Hardy-Weinberg Problems




The Hardy-Weinberg formulas allow scientists to determine whether evolution has occurred. Any changes in the gene frequencies in the population over time can be detected. The law essentially states that if no evolution is occurring, then an equilibrium of allele frequencies will remain in effect in each succeeding generation of sexually reproducing individuals. In order for equilibrium to remain in effect (i.e. that no evolution is occurring) then the following five conditions must be met:

  1. No mutations must occur so that new alleles do not enter the population.
  2. No gene flow can occur (i.e. no migration of individuals into, or out of, the population).
  3. Random mating must occur (i.e. individuals must pair by chance)
  4. The population must be large so that no genetic drift (random chance) can cause the allele frequencies to change.
  5. No selection can occur so that certain alleles are not selected for, or against.

Obviously, the Hardy-Weinberg equilibrium cannot exist in real life. Some or all of these types of forces all act on living populations at various times and evolution at some level occurs in all living organisms. The Hardy-Weinberg formulas allow us to detect some allele frequencies that change from generation to generation, thus allowing a simplified method of determining that evolution is occurring. There are two formulas that must be memorized:


p2 + 2pq + q2 = 1 and p + q = 1


p = frequency of the dominant allele in the population
q = frequency of the recessive allele in the population
p2 = percentage of homozygous dominant individuals
q2 = percentage of homozygous recessive individuals
2pq = percentage of heterozygous individuals

Individuals that have aptitude for math find that working with the above formulas is ridiculously easy. However, for individuals who are unfamiliar with algebra, it takes some practice working problems before you get the hang of it. Below I have provided a series of practice problems that you may wish to try out. Note that I have rounded off some of the numbers in some problems to the second decimal place.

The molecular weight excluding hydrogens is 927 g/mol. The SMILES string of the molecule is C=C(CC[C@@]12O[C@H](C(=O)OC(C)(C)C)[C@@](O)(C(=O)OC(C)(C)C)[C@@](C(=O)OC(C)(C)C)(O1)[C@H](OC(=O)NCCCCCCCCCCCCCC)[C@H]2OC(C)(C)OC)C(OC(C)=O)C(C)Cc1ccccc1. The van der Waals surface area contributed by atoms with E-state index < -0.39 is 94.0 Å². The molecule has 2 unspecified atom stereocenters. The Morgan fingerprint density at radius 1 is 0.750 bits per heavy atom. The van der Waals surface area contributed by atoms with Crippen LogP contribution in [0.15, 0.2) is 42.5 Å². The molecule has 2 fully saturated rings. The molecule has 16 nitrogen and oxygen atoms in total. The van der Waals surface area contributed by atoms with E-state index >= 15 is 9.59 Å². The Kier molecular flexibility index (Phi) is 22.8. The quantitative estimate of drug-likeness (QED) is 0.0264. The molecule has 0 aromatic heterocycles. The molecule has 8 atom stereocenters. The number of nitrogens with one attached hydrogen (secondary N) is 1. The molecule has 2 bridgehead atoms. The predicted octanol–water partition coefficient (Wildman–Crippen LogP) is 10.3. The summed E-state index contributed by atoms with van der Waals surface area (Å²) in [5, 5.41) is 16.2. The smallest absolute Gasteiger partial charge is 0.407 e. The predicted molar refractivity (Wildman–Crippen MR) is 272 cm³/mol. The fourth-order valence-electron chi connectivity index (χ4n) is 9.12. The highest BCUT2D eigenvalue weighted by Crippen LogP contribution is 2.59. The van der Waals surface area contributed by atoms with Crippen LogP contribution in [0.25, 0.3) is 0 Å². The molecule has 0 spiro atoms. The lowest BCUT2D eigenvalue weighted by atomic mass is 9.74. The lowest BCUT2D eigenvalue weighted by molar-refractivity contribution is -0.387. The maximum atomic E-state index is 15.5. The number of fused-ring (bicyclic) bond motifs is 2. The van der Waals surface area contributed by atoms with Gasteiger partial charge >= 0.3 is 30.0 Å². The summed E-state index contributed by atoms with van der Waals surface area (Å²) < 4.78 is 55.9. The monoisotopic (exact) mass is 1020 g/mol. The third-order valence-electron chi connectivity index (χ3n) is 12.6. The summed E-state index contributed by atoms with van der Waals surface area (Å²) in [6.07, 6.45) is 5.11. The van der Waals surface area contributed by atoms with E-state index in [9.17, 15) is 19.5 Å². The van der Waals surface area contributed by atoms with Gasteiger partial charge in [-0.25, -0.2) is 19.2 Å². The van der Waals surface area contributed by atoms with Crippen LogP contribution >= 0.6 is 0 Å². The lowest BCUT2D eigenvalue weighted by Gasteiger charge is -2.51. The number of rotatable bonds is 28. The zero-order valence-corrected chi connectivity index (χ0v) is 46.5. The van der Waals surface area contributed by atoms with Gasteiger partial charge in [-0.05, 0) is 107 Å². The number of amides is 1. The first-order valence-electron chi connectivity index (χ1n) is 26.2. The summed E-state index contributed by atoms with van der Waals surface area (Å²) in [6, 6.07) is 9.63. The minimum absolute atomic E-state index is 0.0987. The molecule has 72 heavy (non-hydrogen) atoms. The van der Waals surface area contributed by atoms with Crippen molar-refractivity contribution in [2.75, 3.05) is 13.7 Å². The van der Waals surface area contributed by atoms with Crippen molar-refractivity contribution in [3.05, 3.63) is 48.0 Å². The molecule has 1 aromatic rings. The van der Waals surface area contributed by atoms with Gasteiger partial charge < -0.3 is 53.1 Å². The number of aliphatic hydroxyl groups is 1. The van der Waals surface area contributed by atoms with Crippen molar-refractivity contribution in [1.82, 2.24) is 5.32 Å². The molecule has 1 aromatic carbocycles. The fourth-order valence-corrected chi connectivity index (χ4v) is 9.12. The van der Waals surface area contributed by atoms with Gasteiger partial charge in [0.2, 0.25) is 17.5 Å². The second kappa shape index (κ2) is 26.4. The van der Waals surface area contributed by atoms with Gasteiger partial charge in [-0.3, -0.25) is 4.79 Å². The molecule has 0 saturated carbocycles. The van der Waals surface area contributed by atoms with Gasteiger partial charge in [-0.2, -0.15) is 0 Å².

PROBLEM #1    You have sampled a population in which you know that the percentage of the homozygous recessive genotype (aa) is 36%. Using that 36%, calculate the following:

  1. The frequency of the “aa” genotype.
  2. The frequency of the “a” allele.
  3. The frequency of the “A” allele.
  4. The frequencies of the genotypes “AA” and “Aa.”
  5. The frequencies of the two possible phenotypes if “A” is completely dominant over “a.”

PROBLEM #2.    Sickle-cell anemia is an interesting genetic disease. Normal homozygous individuals (SS) have normal blood cells that are easily infected with the malarial parasite. Thus, many of these individuals become very ill from the parasite and many die. Individuals homozygous for the sickle-cell trait (ss) have red blood cells that readily collapse when deoxygenated. Although malaria cannot grow in these red blood cells, individuals often die because of the genetic defect. However, individuals with the heterozygous condition (Ss) have some sickling of red blood cells, but generally not enough to cause mortality. In addition, malaria cannot survive well within these “partially defective” red blood cells. Thus, heterozygotes tend to survive better than either of the homozygous conditions. If 9% of an African population is born with a severe form of sickle-cell anemia (ss), what percentage of the population will be more resistant to malaria because they are heterozygous (Ss) for the sickle-cell gene?